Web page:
Meristem locations, with cross-sections of vascular tissues.
Meristem locations, with cross-sections of vascular tissues.

Apical Meristems and Pattern Formation

As the source for all new cells of the growing plant, the meristem plays an important role in the formation of new organs and in the correct placement of those organs within the plant body. The process by which this organization happens is called pattern formation and, in plants, is directed by the meristem. To accomplish this task, meristematic cells must be able to interpret their position in the plant and establish a certain fate.

For example, during the development of a new leaf, the dividing cells of the meristem must differentiate into several different functional types of epidermal cells and parenchyma cells. However, they do not need to differentiate into reproductive cells like those found in a flower. How is it that meristematic cells "know" what to become? The actively dividing cells of the apical meristem use positional cues such as hormones and cell-cell interactions as guides during differentiation. Moreover, these positional cues result in the activation of certain genes and the inactivation of other genes in a set of cells, thus initiating their specific differentiation pattern based on their spatial location in the plant. The specific genes that are initially activated in meristem cells during this process are called homeotic genes. These genes encode a family of transcription factors that, once activated, will determine the fate of a cell by activating and inactivating a whole host of other genes.

One mechanism of differential gene expression (the activation and inactivation of genes during differentiation and organ development) is binding of plant hormones to the developing cell's surface. Hormones such as cytokinins have been shown to affect ribonucleic acid (RNA) transcription and translation . It is thought that the presence of both cytokinins and another class of hormones, called auxins, are important for proper root and shoot development. In the laboratory, if a set of undifferentiated meristem cells are grown in culture, they will not develop into a plant embryo unless they are stimulated with auxin and cytokinin. A high cytokinin/auxin ratio will stimulate the meristematic cells to develop stems, leaves, and flower buds. On the other hand, a high auxin/cytokinin ratio will stimulate the meristematic cells to develop roots.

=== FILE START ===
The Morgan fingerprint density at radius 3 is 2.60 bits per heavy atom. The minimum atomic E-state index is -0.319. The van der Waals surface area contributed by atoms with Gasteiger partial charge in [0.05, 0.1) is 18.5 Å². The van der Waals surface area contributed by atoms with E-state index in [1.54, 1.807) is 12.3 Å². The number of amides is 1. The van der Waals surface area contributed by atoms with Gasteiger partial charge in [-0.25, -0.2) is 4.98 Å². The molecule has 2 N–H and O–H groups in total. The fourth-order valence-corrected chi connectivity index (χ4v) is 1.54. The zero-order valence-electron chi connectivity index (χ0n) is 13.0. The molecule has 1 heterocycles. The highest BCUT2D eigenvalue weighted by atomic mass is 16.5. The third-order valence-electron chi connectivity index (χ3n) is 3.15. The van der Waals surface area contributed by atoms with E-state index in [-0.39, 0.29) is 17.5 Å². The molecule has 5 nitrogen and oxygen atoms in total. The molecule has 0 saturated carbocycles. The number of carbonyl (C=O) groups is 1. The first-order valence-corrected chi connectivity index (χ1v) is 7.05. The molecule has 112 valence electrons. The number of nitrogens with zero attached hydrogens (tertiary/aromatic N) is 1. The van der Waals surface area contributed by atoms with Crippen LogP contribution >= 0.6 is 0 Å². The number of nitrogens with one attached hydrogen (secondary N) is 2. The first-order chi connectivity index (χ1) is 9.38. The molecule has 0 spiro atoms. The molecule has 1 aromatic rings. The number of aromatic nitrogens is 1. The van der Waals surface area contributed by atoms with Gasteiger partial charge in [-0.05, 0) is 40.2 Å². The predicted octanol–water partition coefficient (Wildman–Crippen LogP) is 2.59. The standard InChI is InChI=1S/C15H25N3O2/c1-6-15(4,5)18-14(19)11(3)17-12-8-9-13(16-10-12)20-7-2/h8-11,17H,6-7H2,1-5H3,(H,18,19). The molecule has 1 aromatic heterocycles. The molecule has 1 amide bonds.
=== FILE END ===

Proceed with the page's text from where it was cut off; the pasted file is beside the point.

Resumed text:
SEE ALSO Anatomy of Plants ; Differentiation in Plants ; Genetic Control of Development ; Hormones, Plant ; Roots ; Shoots ; Water Movement in Plants

Susan T. Rouse

Bibliography

Fletcher J. C., and Elliott M. Meyerowitz. "Cell Signaling Within the Shoot Meristem." Current Opinions in Plant Biology 3 (2000): 23–30.

Meyerowitz, Elliott M. "The Genetics of Flower Development." Scientific American (November 1994): 56–65.

Moore, Randy, W. Dennis Clark, and Kingley R. Stern. Botany. Boston: William C. Brown Publishers, 1995.

Salisbury, Frank B., and Cleon Ross. Plant Physiology, 4th ed. Belmont, CA: Wadsworth, Inc., 1992.

Van Overbeek, J. "The Control of Plant Growth." Scientific American 219 (1968): 75–81.



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Jul 15, 2014 @ 7:07 am